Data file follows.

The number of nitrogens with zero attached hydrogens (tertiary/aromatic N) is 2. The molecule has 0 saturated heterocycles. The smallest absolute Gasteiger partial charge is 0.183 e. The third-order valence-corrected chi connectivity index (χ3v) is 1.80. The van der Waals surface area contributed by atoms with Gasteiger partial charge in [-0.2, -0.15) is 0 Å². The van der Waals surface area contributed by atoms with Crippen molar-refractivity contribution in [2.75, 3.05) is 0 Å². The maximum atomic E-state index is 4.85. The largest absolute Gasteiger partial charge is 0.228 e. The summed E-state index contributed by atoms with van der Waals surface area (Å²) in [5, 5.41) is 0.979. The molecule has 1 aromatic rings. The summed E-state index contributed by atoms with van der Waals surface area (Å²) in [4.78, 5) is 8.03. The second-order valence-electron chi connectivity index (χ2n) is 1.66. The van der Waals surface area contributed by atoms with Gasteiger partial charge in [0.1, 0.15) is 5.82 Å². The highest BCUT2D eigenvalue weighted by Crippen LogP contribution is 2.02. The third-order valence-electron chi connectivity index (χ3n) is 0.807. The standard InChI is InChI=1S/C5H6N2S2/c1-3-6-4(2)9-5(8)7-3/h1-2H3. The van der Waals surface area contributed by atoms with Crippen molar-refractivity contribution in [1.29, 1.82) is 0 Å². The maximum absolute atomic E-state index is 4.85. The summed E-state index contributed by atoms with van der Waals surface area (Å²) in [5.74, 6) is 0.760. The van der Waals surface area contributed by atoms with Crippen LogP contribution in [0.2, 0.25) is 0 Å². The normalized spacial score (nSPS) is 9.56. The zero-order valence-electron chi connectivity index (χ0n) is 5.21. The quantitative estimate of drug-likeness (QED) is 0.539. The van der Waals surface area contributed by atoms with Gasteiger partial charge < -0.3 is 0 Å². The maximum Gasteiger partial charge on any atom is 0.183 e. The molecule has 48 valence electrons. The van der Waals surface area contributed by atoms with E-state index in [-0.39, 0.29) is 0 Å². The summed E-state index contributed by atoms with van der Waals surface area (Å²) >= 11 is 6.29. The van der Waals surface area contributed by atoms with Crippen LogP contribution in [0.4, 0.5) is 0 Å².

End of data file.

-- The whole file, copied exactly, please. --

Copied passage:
The number of nitrogens with zero attached hydrogens (tertiary/aromatic N) is 2. The molecule has 0 saturated heterocycles. The smallest absolute Gasteiger partial charge is 0.183 e. The third-order valence-corrected chi connectivity index (χ3v) is 1.80. The van der Waals surface area contributed by atoms with Gasteiger partial charge in [-0.2, -0.15) is 0 Å². The van der Waals surface area contributed by atoms with Crippen molar-refractivity contribution in [2.75, 3.05) is 0 Å². The maximum atomic E-state index is 4.85. The largest absolute Gasteiger partial charge is 0.228 e. The summed E-state index contributed by atoms with van der Waals surface area (Å²) in [5, 5.41) is 0.979. The molecule has 1 aromatic rings. The summed E-state index contributed by atoms with van der Waals surface area (Å²) in [4.78, 5) is 8.03. The second-order valence-electron chi connectivity index (χ2n) is 1.66. The van der Waals surface area contributed by atoms with Gasteiger partial charge in [0.1, 0.15) is 5.82 Å². The highest BCUT2D eigenvalue weighted by Crippen LogP contribution is 2.02. The third-order valence-electron chi connectivity index (χ3n) is 0.807. The standard InChI is InChI=1S/C5H6N2S2/c1-3-6-4(2)9-5(8)7-3/h1-2H3. The van der Waals surface area contributed by atoms with Crippen molar-refractivity contribution in [1.29, 1.82) is 0 Å². The maximum absolute atomic E-state index is 4.85. The summed E-state index contributed by atoms with van der Waals surface area (Å²) in [5.74, 6) is 0.760. The van der Waals surface area contributed by atoms with Crippen LogP contribution in [0.2, 0.25) is 0 Å². The normalized spacial score (nSPS) is 9.56. The zero-order valence-electron chi connectivity index (χ0n) is 5.21. The quantitative estimate of drug-likeness (QED) is 0.539. The van der Waals surface area contributed by atoms with Gasteiger partial charge < -0.3 is 0 Å². The maximum Gasteiger partial charge on any atom is 0.183 e. The molecule has 48 valence electrons. The van der Waals surface area contributed by atoms with E-state index in [-0.39, 0.29) is 0 Å². The summed E-state index contributed by atoms with van der Waals surface area (Å²) >= 11 is 6.29. The van der Waals surface area contributed by atoms with Crippen LogP contribution in [0.4, 0.5) is 0 Å².